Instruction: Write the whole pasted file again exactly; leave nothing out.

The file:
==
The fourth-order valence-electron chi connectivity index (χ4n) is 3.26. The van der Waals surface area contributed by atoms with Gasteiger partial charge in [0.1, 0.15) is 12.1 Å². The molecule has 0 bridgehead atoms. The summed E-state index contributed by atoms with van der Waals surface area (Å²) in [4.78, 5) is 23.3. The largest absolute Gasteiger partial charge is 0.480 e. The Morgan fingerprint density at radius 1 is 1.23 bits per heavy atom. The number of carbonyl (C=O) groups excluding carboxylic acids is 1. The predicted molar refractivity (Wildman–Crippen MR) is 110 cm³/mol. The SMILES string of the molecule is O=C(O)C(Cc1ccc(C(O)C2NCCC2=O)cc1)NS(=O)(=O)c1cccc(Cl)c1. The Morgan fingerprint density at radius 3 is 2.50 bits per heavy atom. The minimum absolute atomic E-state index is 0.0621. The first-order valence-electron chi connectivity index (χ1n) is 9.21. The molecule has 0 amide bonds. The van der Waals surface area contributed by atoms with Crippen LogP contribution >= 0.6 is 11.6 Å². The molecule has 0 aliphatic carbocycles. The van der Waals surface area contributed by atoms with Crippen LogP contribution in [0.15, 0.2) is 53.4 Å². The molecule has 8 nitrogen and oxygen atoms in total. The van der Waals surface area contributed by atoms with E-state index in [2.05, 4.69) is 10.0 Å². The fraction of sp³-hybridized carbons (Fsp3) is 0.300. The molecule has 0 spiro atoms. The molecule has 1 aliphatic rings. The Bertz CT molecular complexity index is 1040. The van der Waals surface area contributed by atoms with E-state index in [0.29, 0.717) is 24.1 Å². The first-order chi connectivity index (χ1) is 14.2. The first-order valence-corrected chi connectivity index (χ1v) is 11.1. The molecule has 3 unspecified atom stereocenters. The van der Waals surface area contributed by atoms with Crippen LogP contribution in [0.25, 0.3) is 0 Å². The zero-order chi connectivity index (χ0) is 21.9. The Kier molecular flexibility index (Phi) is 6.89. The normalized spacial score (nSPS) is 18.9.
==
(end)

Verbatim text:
The fourth-order valence-electron chi connectivity index (χ4n) is 3.26. The van der Waals surface area contributed by atoms with Gasteiger partial charge in [0.1, 0.15) is 12.1 Å². The molecule has 0 bridgehead atoms. The summed E-state index contributed by atoms with van der Waals surface area (Å²) in [4.78, 5) is 23.3. The largest absolute Gasteiger partial charge is 0.480 e. The Morgan fingerprint density at radius 1 is 1.23 bits per heavy atom. The number of carbonyl (C=O) groups excluding carboxylic acids is 1. The predicted molar refractivity (Wildman–Crippen MR) is 110 cm³/mol. The SMILES string of the molecule is O=C(O)C(Cc1ccc(C(O)C2NCCC2=O)cc1)NS(=O)(=O)c1cccc(Cl)c1. The Morgan fingerprint density at radius 3 is 2.50 bits per heavy atom. The minimum absolute atomic E-state index is 0.0621. The first-order valence-electron chi connectivity index (χ1n) is 9.21. The molecule has 0 amide bonds. The van der Waals surface area contributed by atoms with Crippen LogP contribution >= 0.6 is 11.6 Å². The molecule has 0 aliphatic carbocycles. The van der Waals surface area contributed by atoms with Crippen LogP contribution in [0.15, 0.2) is 53.4 Å². The molecule has 8 nitrogen and oxygen atoms in total. The van der Waals surface area contributed by atoms with E-state index in [2.05, 4.69) is 10.0 Å². The fraction of sp³-hybridized carbons (Fsp3) is 0.300. The molecule has 0 spiro atoms. The molecule has 1 aliphatic rings. The Bertz CT molecular complexity index is 1040. The van der Waals surface area contributed by atoms with E-state index in [0.29, 0.717) is 24.1 Å². The first-order chi connectivity index (χ1) is 14.2. The first-order valence-corrected chi connectivity index (χ1v) is 11.1. The molecule has 3 unspecified atom stereocenters. The van der Waals surface area contributed by atoms with Crippen LogP contribution in [0.25, 0.3) is 0 Å². The zero-order chi connectivity index (χ0) is 21.9. The Kier molecular flexibility index (Phi) is 6.89. The normalized spacial score (nSPS) is 18.9.